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Indicator avaliaçãos
Qualidade em um dia bom: 2.0
Consistência do surf: 3.0
Nível de dificuldade: 3.0
Multidões: 3.0

Overall: 2.8

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Baseado em 1 vote. Vote


Surf Report Feed

Indicator Swell Statistics, All Year: All Swell – Any Wind

This picture illustrates the range of swells directed at Indicator through a typical year, based on 28044 NWW3 model predictions since 2006 (values every 3 hours). The wave model does not forecast wind and surf right at the shore so we have chosen the best grid node based on what we know about Indicator. In this particular case the best grid node is 32 km away (20 miles).

The rose diagram describes the distribution of swell sizes and swell direction, while the graph at the bottom shows the same thing but lacks direction information. Five colours show increasing wave sizes. The smallest swells, less than 0.5m (1.5 feet), high are coloured blue. These were forecast only 62% of the time. Green and yellow represent increasing swell sizes and largest swells greater than >3m (>10ft) are shown in red. In each graph, the area of any colour is proportional to how commonly that size swell happens.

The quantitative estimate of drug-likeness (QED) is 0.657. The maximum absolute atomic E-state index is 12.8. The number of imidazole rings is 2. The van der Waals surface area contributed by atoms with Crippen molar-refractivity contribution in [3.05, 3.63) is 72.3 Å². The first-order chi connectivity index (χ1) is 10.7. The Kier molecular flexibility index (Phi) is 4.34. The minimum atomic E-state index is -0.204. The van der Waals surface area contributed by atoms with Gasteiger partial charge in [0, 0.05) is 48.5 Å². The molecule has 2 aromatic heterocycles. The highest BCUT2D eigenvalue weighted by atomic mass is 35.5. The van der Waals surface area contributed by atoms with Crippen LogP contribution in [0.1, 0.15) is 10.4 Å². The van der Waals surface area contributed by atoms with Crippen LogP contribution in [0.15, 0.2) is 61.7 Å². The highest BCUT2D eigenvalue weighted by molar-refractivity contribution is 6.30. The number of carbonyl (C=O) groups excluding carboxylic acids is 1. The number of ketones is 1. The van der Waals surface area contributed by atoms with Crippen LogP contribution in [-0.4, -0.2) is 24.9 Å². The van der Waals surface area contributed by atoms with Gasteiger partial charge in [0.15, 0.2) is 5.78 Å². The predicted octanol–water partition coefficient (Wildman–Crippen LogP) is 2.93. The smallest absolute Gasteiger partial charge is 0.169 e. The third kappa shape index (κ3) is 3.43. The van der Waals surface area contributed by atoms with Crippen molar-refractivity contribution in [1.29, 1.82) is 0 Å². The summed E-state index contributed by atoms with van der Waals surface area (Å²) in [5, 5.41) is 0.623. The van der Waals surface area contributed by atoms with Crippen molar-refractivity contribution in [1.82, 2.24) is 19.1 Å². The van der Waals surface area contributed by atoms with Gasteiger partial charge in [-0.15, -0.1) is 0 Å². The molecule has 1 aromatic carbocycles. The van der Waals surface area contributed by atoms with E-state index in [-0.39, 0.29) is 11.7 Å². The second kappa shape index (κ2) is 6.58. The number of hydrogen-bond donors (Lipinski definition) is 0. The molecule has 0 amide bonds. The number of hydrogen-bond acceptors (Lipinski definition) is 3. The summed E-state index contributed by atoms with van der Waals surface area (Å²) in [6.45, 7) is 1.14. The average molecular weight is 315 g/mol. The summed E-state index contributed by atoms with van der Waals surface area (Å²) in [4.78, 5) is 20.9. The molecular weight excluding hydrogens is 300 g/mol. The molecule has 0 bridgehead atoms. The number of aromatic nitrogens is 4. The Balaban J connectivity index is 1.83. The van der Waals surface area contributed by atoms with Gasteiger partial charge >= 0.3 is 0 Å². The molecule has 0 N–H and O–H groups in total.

The diagram implies that the most common swell direction, shown by the largest spokes, was W (which was the same as the most common wind direction). Because the wave model grid is offshore, sometimes a strong offshore wind blows largest waves away from Indicator and away from the coast. We lump these in with the no surf category of the bar chart. To keep it simple we don't show these in the rose plot. Because wind determines whether or not waves are good for surfing at Indicator, you can select a similar diagram that shows only the swells that were expected to coincide with glassy or offshore wind conditions. Over an average year, swells large enough to cause clean enough to surf waves at Indicator run for about 12% of the time.

IMPORTANT: Beta version feature! Swell heights are open water values from NWW3. There is no attempt to model near-shore effects. Coastal wave heights will generally be less, especially if the break does not have unobstructed exposure to the open ocean.